After his sponsor Pilsudski's death in 1935, Józewski's Ukrainian programme was cancelled. The anti-Ukrainian Polish elements in the Polish military took control over policies in Volhynia. Józewski was criticized for allowing Ukrainians to buy land from Poles, Orthodox churches were demolished or converted to Catholic use during the "revindication" campaign, and by 1938 Józewski himself lost his post.[1][8] Under his successor, all state support for Ukrainian institutions was eliminated, and it was recommended that Polish officials cease using the words "Ukraine" or "Ukrainian." [9] The Polish army Generals believed that filling all state offices in Volhynia with ethnic Poles would ensure fast mobilization and prevent sabotage in case of a Soviet attack on Poland.[10] Ukrainians were systematically denied the opportunity to obtain government jobs.[11] Although the majority of the local population was Ukrainian, virtually all government official positions were assigned to Poles. Land reform designed to favour the Poles[12] brought further alienation of the Ukrainian population.[13]

Military colonists were settled in Volhynia to defend the border against Soviet intervention.[10] Despite the ethnic Ukrainian lands being overpopulated and Ukrainian farmers being in need of land, the Polish government's land reforms gave land from large Polish estates not to local villagers but to Polish colonists.[11] This number was estimated at 300,000 in both Galicia and Volhynia by Ukrainian sources and less than 100,000 by Polish sources (see osadnik) [14]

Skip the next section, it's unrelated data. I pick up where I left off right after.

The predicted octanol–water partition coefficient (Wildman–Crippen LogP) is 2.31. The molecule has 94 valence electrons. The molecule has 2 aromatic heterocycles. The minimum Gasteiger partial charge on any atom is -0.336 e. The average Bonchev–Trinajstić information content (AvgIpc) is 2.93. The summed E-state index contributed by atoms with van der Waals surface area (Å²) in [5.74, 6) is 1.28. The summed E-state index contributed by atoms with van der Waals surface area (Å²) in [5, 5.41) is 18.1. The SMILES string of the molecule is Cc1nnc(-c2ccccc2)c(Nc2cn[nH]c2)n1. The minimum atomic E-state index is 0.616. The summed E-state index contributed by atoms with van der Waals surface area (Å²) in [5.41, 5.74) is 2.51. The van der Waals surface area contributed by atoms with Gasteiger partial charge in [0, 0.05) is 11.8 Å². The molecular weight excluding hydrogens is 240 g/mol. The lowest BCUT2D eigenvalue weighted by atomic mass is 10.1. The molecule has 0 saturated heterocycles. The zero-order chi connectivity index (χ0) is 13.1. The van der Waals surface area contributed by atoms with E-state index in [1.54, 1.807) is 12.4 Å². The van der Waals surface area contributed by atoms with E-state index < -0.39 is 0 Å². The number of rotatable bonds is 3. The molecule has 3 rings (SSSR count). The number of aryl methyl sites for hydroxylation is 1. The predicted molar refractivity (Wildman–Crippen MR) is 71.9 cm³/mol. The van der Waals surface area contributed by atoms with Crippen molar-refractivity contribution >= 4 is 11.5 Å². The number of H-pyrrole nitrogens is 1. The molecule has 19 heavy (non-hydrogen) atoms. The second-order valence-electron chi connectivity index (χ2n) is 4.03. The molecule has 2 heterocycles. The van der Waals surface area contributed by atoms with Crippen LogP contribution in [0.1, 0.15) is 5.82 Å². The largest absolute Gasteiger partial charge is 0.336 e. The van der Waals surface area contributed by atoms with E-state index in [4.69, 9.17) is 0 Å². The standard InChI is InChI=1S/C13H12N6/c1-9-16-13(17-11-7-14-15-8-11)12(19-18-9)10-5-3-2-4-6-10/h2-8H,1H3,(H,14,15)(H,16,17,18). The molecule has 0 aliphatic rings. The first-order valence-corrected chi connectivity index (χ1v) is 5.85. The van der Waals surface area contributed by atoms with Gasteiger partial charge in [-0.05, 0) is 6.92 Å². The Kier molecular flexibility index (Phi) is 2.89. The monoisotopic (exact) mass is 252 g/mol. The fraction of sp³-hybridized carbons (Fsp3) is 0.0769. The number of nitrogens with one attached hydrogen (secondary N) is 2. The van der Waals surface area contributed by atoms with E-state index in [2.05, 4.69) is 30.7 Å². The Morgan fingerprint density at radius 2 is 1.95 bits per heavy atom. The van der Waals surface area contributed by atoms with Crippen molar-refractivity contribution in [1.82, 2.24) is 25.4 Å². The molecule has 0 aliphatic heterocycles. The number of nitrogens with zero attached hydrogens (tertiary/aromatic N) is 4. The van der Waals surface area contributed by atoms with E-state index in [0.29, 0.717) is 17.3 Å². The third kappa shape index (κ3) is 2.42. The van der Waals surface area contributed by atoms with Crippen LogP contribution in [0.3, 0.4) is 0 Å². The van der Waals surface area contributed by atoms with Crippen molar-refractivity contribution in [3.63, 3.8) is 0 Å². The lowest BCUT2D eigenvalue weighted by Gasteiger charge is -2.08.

Plans were made for a new round of colonization of Volhynia by Polish military veterans and Polish civilians and hundreds of new Roman Catholic churches were planned for the new colonists and for converts from Orthodoxy.[9]

Volhynia after the Experiment[edit]

The ultimate result of Polish policies in Volhynia was that a sense of Ukrainian patriotism was created; however this patriotism was not tied to the Polish state.[1] As a result of the anti-Ukrainian Polish policies that followed the Polish government's cancellation of the Volhynian Experiment, both Ukrainian nationalists and Communists found fertile ground for their ideas among the Volhynian Ukrainian population.[9]

References[edit]

  1. ^ a b c Timothy Snyder. (2004). The reconstruction of nations: Poland, Ukraine, Lithuania, Belarus, 1569-1999 . New Haven: Yale University Press. pg. 144-149
  2. ^ Timothy Snyder. (2003). The Reconstruction of Nations. New Haven: Yale University Press. pg. 121
  3. ^ a b c T. Snyder, Sketches from a Secret War: A Polish Artist's Mission to Liberate Soviet Ukraine, Yale University Press, 2005, pg. 67-77
  4. ^ Ivan L. Rudnytsky, Peter L. Rudnytsky. (1987).Essays in modern Ukrainian history, Volume 1987, Part 2. Canadian Institute of Ukrainian Studies Press at the University of Alberta, , pg. 174
  5. ^ T. Snyder, Sketches from a Secret War: A Polish Artist's Mission to Liberate Soviet Ukraine, Yale University Press, 2005, pg. 67, 302, 384
  6. ^ a b c T. Snyder, Sketches from a Secret War: A Polish Artist's Mission to Liberate Soviet Ukraine, Yale University Press, 2005, pp. 70-74 and pp. 158-160
  7. ^ T. Snyder, Sketches from a Secret War: A Polish Artist's Mission to Liberate Soviet Ukraine, Yale University Press, 2005, p. 15.
  8. ^ T. Snyder, Sketches from a Secret War: A Polish Artist's Mission to Liberate Soviet Ukraine, Yale University Press, 2005, pp. 138, 147, 164-166.
  9. ^ a b c Timothy Snyder. (2005). Sketches from a Secret War: A Polish Artist's Mission to Liberate Soviet Ukraine. New Haven: Yale University Press, pg. 165-166
  10. ^ a b Timothy Snyder. Sketches from a Secret War: A Polish Artist's Mission to Liberate Soviet Ukraine. Yale University Press. 2007. pp. 156-157, 176.
  11. ^ a b Roger Dale Petersen. (2002). Understanding ethnic violence: fear, hatred, and resentment in twentieth-century Eastern Europe. Cambridge University Press, pg. 122
  12. ^ Snyder, op cit, Google Print, p.146
  13. ^ Timothy Snyder, The Reconstruction of Nations: Poland, Ukraine, Lithuania, Belarus, 1569-1999, Yale University Press, ISBN 0-300-10586-X Google Books, p.144
  14. ^ Subtelny, O. (1988). Ukraine: a History. Toronto: University of Toronto Press, pg. 429. ISBN 0-8020-5808-6